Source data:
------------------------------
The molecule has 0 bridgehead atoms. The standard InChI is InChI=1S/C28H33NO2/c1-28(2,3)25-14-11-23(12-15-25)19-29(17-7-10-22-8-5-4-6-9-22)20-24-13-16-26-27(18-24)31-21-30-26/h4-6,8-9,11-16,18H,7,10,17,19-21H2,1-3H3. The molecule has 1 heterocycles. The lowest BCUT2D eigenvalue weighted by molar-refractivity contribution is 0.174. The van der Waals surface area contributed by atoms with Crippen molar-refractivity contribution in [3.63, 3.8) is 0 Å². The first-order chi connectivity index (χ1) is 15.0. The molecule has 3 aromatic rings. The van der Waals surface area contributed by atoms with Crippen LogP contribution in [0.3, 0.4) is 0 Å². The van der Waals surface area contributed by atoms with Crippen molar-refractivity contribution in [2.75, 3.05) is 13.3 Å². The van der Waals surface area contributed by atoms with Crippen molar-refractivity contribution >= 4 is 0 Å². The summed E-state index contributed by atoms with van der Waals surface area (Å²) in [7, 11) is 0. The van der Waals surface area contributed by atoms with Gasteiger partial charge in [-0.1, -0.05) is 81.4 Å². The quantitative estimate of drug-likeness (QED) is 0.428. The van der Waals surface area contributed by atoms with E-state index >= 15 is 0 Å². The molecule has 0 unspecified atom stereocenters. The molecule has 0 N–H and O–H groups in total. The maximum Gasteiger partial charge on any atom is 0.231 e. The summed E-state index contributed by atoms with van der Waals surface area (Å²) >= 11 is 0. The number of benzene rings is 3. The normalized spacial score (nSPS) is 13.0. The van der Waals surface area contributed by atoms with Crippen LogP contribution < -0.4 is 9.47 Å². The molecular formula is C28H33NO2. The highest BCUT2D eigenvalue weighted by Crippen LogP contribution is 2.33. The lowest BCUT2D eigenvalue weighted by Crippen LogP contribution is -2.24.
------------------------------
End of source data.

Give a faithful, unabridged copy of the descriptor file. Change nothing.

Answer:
The molecule has 0 bridgehead atoms. The standard InChI is InChI=1S/C28H33NO2/c1-28(2,3)25-14-11-23(12-15-25)19-29(17-7-10-22-8-5-4-6-9-22)20-24-13-16-26-27(18-24)31-21-30-26/h4-6,8-9,11-16,18H,7,10,17,19-21H2,1-3H3. The molecule has 1 heterocycles. The lowest BCUT2D eigenvalue weighted by molar-refractivity contribution is 0.174. The van der Waals surface area contributed by atoms with Crippen molar-refractivity contribution in [3.63, 3.8) is 0 Å². The first-order chi connectivity index (χ1) is 15.0. The molecule has 3 aromatic rings. The van der Waals surface area contributed by atoms with Crippen LogP contribution in [0.3, 0.4) is 0 Å². The van der Waals surface area contributed by atoms with Crippen molar-refractivity contribution in [2.75, 3.05) is 13.3 Å². The van der Waals surface area contributed by atoms with Crippen molar-refractivity contribution >= 4 is 0 Å². The summed E-state index contributed by atoms with van der Waals surface area (Å²) in [7, 11) is 0. The van der Waals surface area contributed by atoms with Gasteiger partial charge in [-0.1, -0.05) is 81.4 Å². The quantitative estimate of drug-likeness (QED) is 0.428. The van der Waals surface area contributed by atoms with E-state index >= 15 is 0 Å². The molecule has 0 unspecified atom stereocenters. The molecule has 0 N–H and O–H groups in total. The maximum Gasteiger partial charge on any atom is 0.231 e. The summed E-state index contributed by atoms with van der Waals surface area (Å²) >= 11 is 0. The number of benzene rings is 3. The normalized spacial score (nSPS) is 13.0. The van der Waals surface area contributed by atoms with Crippen LogP contribution < -0.4 is 9.47 Å². The molecular formula is C28H33NO2. The highest BCUT2D eigenvalue weighted by Crippen LogP contribution is 2.33. The lowest BCUT2D eigenvalue weighted by Crippen LogP contribution is -2.24.